What are the implications of voice search for businesses operating online? 

Jamie Peach: “There are a number of things that businesses need to consider. From an SEO point of view, one of the main considerations is around structured data – that is, marking up content with code in such a way that it can be more easily ‘understood’ by search engines, and more confidently surfaced in voice search responses and results. Google have recently released how-to and FAQ schemas, for example, that businesses can put into action right now, to help increase their visibility in voice search results.” 

How does a search via voice differ from a written search?

Dom Joseph: “Practically speaking, ultimately all voice searches get turned into text on the back-end through semantic engines. The real difference, from a user point of view – at least at the moment – is the experience after you make a voice query. With results from a text-based search, you receive a list of highly relevant results which you can then explore. By contrast, although making a voice query is fairly frictionless, the issue is that currently you can only get an audio response back, unless you have a screen-enabled device. This basically rules out any kind of exploration – you simply have to trust that the provider of the voice response is the ultimate source of truth.”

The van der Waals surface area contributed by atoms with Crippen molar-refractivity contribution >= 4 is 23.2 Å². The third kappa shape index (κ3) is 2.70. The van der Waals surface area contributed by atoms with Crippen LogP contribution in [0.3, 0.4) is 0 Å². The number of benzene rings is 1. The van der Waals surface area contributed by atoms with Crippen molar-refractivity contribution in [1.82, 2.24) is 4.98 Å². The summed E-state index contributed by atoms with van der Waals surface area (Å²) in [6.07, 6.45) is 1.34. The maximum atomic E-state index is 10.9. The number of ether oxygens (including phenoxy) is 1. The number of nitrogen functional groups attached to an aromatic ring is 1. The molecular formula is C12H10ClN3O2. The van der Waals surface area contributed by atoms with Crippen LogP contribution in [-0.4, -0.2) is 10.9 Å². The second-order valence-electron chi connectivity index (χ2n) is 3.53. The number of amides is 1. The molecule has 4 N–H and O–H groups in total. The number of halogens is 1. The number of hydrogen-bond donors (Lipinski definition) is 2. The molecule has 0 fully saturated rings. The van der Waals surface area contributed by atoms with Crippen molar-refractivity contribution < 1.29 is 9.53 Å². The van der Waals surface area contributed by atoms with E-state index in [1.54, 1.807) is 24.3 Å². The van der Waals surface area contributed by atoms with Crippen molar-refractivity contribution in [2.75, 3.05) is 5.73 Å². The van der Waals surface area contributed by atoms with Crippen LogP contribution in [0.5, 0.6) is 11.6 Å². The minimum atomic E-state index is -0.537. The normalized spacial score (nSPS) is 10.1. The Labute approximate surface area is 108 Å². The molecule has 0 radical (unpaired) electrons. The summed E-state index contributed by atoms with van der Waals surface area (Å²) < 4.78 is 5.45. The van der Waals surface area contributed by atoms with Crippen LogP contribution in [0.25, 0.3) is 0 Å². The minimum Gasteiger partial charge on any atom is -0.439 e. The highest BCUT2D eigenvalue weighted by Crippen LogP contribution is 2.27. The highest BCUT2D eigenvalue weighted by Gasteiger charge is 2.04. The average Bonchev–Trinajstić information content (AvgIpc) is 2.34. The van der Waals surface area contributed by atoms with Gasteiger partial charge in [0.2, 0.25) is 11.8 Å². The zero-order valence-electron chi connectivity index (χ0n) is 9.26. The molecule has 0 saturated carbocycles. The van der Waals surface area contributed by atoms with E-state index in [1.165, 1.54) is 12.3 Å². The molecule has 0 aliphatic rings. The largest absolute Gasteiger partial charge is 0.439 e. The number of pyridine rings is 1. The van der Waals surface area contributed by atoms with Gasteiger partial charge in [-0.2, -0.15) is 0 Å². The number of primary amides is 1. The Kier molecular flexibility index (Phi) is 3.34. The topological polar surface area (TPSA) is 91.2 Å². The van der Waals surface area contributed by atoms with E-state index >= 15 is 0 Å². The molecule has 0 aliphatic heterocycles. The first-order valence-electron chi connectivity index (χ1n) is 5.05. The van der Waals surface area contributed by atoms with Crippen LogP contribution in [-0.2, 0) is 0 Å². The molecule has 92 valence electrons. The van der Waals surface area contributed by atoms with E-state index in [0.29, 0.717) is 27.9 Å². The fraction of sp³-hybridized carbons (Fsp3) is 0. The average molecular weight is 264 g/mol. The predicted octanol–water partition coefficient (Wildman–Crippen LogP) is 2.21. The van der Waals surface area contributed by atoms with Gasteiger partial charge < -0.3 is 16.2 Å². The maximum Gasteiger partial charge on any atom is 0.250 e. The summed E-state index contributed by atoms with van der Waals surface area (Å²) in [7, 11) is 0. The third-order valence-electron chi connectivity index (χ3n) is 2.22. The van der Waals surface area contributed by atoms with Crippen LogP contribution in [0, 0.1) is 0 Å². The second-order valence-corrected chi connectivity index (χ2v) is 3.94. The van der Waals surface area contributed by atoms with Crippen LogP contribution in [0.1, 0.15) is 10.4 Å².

What is the current picture with voice commerce and how many people are actually using voice to shop?